Judge Dawn Hunt wonders what the weather would be like if we had nine seasons.
Our reviews of One Tree Hill: The Complete First Season (published July 6th, 2005), One Tree Hill: The Complete Second Season (published February 1st, 2006), One Tree Hill: The Complete Third Season (published October 11th, 2006), One Tree Hill: The Complete Fourth Season (published March 19th, 2008), One Tree Hill: The Complete Fifth Season (published September 11th, 2008), One Tree Hill: The Complete Sixth Season (published August 31st, 2009), One Tree Hill: The Complete Seventh Season (published September 15th, 2010), and One Tree Hill: The Complete Eighth Season (published January 25th, 2012) are also available.
"One Tree Hill. One last time."
The speed with which this season hit DVD is quite impressive. One Tree Hill's finale aired only a couple weeks before the ninth and final season was released. Was it done to gratify rabid fans, or out of concern that the show would be out of sight and out of mind? Either way, there were a few story lines I've not seen dealt with before, and they hooked me enough to wish there were more episodes. So kudos to One Tree Hill for that.
Facts of the Case
To appease the fan base, The CW decided to grant One Tree Hill an abbreviated ninth season. Even though Season Eight felt like the end, the writers struggled to craft stories that would carry these characters through thirteen additional episodes.
Since many people may still be catching up with this season, I'm going to avoid discussing anything spoilerish. However, I will say my biggest problem with One Tree Hill is its lack of consistency. For half of the cast, it's as if the writers felt they had to have the characters involved, relegating them to rather juvenile stories. The rest wind up being gifted with plot lines that carry the season.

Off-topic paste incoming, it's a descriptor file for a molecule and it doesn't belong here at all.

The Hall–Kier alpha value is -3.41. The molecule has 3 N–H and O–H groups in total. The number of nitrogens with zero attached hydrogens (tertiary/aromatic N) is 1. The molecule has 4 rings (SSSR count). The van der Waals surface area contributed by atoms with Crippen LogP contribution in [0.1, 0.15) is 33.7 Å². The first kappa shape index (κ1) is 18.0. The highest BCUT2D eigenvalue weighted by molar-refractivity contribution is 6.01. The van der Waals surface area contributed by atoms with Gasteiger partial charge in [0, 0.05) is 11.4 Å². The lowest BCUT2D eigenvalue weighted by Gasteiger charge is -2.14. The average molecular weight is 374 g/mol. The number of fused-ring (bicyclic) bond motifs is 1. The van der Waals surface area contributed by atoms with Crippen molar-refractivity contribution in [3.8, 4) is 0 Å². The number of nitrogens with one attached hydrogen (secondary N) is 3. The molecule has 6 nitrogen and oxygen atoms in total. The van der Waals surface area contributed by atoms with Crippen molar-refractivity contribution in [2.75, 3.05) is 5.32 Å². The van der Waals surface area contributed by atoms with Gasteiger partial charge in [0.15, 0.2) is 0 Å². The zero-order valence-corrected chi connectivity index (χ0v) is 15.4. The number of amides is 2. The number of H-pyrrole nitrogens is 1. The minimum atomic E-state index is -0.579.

I fully understand and appreciate the need to build drama and balance it with humor, but Season Nine feels too much like One Tree Hill is catering to different audiences. On the one hand, we have adult stories that serve to not only reflect on who these characters are, but point to where they might go in life. On the other hand, we have stories you'd find on any teen drama. After nine seasons, these teenagers have long since grown up, so why continue to showcase young people problems? Because your audience might have some teens in it?! This was a missed opportunity to really cement a cast of adult characters.
Presented in standard definition 1.78:1 anamorphic widescreen with a Dolby 5.1 Surround mix, the video and audio are just as you would expect from a current network series. The problems with this set are due to the compression, rather than the source material. With only thirteen episodes, why cram five episodes to a disc and risk any type of loss? Was bumping up the set from three to four discs really so cost prohibitive?
The bonus features are nice, but not packed to the gills. I suspect there'll be a complete series set at some point, with all the bells and whistles a devoted fan could want. Here we get a lone commentary track, gag reel, some deleted scenes, and a couple of featurettes, one of which is an in-depth Q&A session with the cast.
I'm all for letting a series wrap on its own terms. The One Tree Hill gang owes this ninth season to their fans, so I hope this release makes them happy.
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Scales of Justice
Studio: Warner Bros.
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